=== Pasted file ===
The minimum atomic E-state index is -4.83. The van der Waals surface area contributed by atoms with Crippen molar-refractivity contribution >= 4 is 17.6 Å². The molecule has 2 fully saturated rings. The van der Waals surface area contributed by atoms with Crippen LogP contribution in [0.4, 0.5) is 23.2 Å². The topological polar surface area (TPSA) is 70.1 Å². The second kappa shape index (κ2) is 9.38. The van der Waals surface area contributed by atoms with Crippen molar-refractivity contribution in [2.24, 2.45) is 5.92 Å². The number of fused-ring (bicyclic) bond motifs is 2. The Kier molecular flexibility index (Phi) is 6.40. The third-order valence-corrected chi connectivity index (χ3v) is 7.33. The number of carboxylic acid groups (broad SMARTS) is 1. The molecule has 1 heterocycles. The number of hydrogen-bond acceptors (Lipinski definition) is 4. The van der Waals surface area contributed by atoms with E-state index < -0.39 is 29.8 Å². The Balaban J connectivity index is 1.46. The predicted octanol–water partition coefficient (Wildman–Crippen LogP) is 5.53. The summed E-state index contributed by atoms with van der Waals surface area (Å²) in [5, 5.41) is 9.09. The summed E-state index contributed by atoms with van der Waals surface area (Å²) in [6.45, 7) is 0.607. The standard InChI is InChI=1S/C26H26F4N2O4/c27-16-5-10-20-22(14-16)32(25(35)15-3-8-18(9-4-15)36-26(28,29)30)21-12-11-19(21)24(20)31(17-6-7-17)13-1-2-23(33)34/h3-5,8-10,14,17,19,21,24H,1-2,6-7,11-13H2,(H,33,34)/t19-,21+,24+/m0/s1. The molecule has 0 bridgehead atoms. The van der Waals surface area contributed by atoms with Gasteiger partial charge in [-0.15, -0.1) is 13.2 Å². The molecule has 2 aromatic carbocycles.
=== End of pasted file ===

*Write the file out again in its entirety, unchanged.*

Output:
The minimum atomic E-state index is -4.83. The van der Waals surface area contributed by atoms with Crippen molar-refractivity contribution >= 4 is 17.6 Å². The molecule has 2 fully saturated rings. The van der Waals surface area contributed by atoms with Crippen LogP contribution in [0.4, 0.5) is 23.2 Å². The topological polar surface area (TPSA) is 70.1 Å². The second kappa shape index (κ2) is 9.38. The van der Waals surface area contributed by atoms with Crippen molar-refractivity contribution in [2.24, 2.45) is 5.92 Å². The number of fused-ring (bicyclic) bond motifs is 2. The Kier molecular flexibility index (Phi) is 6.40. The third-order valence-corrected chi connectivity index (χ3v) is 7.33. The number of carboxylic acid groups (broad SMARTS) is 1. The molecule has 1 heterocycles. The number of hydrogen-bond acceptors (Lipinski definition) is 4. The van der Waals surface area contributed by atoms with E-state index < -0.39 is 29.8 Å². The Balaban J connectivity index is 1.46. The predicted octanol–water partition coefficient (Wildman–Crippen LogP) is 5.53. The summed E-state index contributed by atoms with van der Waals surface area (Å²) in [5, 5.41) is 9.09. The summed E-state index contributed by atoms with van der Waals surface area (Å²) in [6.45, 7) is 0.607. The standard InChI is InChI=1S/C26H26F4N2O4/c27-16-5-10-20-22(14-16)32(25(35)15-3-8-18(9-4-15)36-26(28,29)30)21-12-11-19(21)24(20)31(17-6-7-17)13-1-2-23(33)34/h3-5,8-10,14,17,19,21,24H,1-2,6-7,11-13H2,(H,33,34)/t19-,21+,24+/m0/s1. The molecule has 0 bridgehead atoms. The van der Waals surface area contributed by atoms with Gasteiger partial charge in [-0.15, -0.1) is 13.2 Å². The molecule has 2 aromatic carbocycles.